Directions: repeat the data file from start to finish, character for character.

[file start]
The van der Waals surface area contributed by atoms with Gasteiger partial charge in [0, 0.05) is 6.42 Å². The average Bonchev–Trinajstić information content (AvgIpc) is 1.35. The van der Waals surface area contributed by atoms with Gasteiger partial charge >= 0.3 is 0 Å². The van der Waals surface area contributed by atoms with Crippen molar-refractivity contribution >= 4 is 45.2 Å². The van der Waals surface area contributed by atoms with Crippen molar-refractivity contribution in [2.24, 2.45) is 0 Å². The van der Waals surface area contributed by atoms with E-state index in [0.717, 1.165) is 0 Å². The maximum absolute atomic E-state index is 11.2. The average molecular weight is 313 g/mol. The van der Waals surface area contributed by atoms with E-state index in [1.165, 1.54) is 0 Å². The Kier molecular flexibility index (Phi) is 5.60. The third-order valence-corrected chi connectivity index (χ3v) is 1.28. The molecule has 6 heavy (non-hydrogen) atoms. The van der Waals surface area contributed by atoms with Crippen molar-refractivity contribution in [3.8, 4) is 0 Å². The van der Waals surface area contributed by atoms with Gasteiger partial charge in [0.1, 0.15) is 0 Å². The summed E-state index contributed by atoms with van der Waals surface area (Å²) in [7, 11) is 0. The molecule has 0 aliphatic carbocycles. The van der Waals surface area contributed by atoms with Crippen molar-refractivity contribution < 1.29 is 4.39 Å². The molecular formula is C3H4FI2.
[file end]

The van der Waals surface area contributed by atoms with Gasteiger partial charge in [0, 0.05) is 6.42 Å². The average Bonchev–Trinajstić information content (AvgIpc) is 1.35. The van der Waals surface area contributed by atoms with Gasteiger partial charge >= 0.3 is 0 Å². The van der Waals surface area contributed by atoms with Crippen molar-refractivity contribution >= 4 is 45.2 Å². The van der Waals surface area contributed by atoms with Crippen molar-refractivity contribution in [2.24, 2.45) is 0 Å². The van der Waals surface area contributed by atoms with E-state index in [0.717, 1.165) is 0 Å². The maximum absolute atomic E-state index is 11.2. The average molecular weight is 313 g/mol. The van der Waals surface area contributed by atoms with E-state index in [1.165, 1.54) is 0 Å². The Kier molecular flexibility index (Phi) is 5.60. The third-order valence-corrected chi connectivity index (χ3v) is 1.28. The molecule has 6 heavy (non-hydrogen) atoms. The van der Waals surface area contributed by atoms with Crippen molar-refractivity contribution in [3.8, 4) is 0 Å². The van der Waals surface area contributed by atoms with Gasteiger partial charge in [0.1, 0.15) is 0 Å². The summed E-state index contributed by atoms with van der Waals surface area (Å²) in [7, 11) is 0. The molecule has 0 aliphatic carbocycles. The van der Waals surface area contributed by atoms with Crippen molar-refractivity contribution < 1.29 is 4.39 Å². The molecular formula is C3H4FI2.